The restrictive which

Sesquiotica

I think it’s about time I posted another poem from Songs of Love and Grammar, the silly book of rhymes about grammar and romantic difficulties which I wrote a few years ago. This one focuses on the “restrictive which.”

Allow me to explain. Let’s say you have a noun that’s modified by a subordinate clause: “the cake that I ate” or “the cake, which I ate.” If there are several cakes, you specify which cake you’re talking about by using a restrictive clause: “the cake that I ate” (not a different cake that I didn’t eat). If there’s only one cake you could be talking about, and you just want to give a bit more information about it, you can do so with a nonrestrictive clause: “the cake, which I ate.”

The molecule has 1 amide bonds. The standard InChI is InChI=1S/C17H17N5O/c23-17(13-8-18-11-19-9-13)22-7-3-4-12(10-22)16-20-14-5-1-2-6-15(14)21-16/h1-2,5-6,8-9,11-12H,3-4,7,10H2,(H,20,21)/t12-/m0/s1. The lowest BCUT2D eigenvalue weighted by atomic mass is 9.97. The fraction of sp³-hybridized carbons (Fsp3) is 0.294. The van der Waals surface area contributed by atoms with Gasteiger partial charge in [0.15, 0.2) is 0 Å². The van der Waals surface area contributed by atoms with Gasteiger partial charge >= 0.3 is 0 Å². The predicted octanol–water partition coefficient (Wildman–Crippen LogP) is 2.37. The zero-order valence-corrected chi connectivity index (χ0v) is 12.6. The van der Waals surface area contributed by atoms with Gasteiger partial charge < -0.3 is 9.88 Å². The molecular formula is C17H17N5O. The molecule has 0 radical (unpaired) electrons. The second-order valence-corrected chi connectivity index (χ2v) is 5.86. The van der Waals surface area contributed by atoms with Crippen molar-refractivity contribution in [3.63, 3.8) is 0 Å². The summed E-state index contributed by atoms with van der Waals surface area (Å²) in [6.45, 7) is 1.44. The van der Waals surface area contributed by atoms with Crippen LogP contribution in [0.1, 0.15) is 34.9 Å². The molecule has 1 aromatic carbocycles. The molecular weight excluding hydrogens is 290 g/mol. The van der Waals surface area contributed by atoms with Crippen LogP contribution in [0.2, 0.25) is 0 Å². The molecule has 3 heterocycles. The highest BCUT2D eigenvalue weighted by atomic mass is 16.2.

It’s more common in North America to use that rather than which for restrictive clauses (

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